And In The News, March 9

Duluth News Tribune, March 9, 1906

Twenty Years To Saw Logs

George Quayle Says Bayfield Has Much Activity Ahead of Her

Bayfield, Wisconsin, will continue to be a saw mill town for twenty years more. George Quayle, of that village, who has long been identified with timber and land interests in northern Wisconsin, and who is at the St. Louis Hotel in Duluth for a few days, is authority for that statement…

…This timber tract is owned by a company in which Mr. Quayle is interested. Most of it is on Wilson and Bass islands, which belong to the Apostle group and consists mostly of hemlock. Camps were established last fall and the first rafts of logs will be received at Bayfield as soon as the ice leaves the bay.

“We have 4000,000,000 feet of hemlock”, said Mr. Quayle last evening, “and there are some neighboring tracts which we may purchase. All of this timber will be sawed at Bayfield in the R. D. Pike mill. There is a great demand for this grade of lumber and the market price is high.”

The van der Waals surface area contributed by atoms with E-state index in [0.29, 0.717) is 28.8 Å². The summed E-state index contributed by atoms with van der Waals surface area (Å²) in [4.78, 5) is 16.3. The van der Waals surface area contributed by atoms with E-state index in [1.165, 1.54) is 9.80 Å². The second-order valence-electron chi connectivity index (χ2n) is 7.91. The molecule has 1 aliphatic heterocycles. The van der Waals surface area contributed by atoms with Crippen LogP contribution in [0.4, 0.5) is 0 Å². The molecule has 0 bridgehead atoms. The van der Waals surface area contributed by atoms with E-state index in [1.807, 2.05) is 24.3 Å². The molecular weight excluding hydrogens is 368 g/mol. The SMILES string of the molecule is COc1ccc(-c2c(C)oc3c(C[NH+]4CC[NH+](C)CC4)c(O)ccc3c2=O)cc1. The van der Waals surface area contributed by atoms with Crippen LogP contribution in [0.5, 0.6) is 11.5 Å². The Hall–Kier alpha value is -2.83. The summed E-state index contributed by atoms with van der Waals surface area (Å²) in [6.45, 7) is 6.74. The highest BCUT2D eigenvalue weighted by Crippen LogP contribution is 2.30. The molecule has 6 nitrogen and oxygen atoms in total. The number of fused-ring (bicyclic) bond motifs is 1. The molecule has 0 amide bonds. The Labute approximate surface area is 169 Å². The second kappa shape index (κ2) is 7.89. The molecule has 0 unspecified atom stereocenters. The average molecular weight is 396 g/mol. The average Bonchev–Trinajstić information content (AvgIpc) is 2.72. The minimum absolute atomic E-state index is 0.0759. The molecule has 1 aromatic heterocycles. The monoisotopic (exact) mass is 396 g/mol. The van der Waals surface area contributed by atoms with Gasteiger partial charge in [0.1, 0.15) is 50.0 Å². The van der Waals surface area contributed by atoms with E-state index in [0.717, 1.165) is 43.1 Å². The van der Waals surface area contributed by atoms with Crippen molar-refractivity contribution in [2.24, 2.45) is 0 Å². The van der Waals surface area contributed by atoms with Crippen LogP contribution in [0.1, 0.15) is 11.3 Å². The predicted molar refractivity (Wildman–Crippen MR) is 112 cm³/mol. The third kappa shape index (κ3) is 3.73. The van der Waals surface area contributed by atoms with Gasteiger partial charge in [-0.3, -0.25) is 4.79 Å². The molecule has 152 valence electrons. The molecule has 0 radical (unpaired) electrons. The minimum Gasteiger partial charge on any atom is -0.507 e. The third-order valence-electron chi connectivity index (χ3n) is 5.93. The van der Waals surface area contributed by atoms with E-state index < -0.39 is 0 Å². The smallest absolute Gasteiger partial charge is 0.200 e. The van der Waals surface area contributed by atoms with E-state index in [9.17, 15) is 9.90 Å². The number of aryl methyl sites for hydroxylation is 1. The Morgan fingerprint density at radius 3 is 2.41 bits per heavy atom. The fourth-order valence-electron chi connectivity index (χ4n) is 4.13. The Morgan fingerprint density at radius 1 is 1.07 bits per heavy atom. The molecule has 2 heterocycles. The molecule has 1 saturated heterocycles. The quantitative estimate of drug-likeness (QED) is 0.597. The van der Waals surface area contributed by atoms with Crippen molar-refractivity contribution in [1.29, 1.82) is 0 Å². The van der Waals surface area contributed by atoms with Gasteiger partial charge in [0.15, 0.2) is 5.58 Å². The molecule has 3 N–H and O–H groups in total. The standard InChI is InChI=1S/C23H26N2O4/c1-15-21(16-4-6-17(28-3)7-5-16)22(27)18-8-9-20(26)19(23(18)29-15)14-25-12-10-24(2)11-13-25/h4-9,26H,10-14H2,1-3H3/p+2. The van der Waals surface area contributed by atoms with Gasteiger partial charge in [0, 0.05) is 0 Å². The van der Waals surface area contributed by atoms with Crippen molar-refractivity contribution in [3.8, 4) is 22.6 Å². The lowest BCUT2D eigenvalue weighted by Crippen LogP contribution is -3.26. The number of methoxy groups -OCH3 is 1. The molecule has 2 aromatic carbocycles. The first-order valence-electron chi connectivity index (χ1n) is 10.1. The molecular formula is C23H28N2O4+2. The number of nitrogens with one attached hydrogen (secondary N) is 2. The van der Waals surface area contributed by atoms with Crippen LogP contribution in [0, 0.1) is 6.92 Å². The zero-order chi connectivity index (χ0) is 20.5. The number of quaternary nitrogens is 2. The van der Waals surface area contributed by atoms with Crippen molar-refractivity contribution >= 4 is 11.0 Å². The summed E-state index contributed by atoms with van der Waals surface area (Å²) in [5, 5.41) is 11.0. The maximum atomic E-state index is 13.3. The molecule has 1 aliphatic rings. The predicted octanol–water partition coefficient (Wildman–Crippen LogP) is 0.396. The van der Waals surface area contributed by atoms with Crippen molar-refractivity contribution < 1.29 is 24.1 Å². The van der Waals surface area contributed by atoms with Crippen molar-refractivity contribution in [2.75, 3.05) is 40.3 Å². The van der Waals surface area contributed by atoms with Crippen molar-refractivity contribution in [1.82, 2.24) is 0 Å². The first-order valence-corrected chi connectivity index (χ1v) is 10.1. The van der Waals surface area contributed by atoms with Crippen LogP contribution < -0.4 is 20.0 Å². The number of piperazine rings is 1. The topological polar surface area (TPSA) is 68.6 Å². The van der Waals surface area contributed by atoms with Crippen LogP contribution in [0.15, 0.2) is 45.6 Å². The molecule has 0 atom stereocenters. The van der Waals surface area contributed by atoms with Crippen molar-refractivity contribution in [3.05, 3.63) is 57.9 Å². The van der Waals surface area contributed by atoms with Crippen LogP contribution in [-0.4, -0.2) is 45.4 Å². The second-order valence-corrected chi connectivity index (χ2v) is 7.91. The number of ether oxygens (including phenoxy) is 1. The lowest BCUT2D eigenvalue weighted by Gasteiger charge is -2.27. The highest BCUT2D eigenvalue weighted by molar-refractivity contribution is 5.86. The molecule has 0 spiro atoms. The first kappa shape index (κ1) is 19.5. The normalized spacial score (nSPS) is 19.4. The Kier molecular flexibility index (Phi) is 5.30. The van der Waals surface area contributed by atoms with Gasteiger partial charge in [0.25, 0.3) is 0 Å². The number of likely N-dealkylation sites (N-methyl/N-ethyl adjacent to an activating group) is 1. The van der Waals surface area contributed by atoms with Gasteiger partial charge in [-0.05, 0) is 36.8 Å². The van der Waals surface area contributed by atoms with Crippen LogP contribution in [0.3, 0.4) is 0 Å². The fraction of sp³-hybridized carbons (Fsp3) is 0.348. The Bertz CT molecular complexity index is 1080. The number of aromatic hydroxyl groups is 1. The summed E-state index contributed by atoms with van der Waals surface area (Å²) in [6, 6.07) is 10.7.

Dude was pretty close- eighteen years later the last of Bayfield’s great mills shut down for lack of timber.

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4 Responses to And In The News, March 9

  1. grasshopper says:

    so the purchase went thru I assume.. his name isn’t ringing a bell. Was he affliated with a company name?
    Thanks for this! get better soon! 🙂

  2. R Stavdal says:

    Great stuff Bob, keep it coming.

  3. Nan says:

    What on earth was hemlock being used for? No one wants it for saw timber these days. Had they already run out of white pine?

  4. Ranger Bob says:

    Good question, oh Grasshopper! There was a company called Carver, Quayle, and Nourse which, so far as I can see, primarily acted as an agent for timber firms. Presumably this is is the same Quayle.

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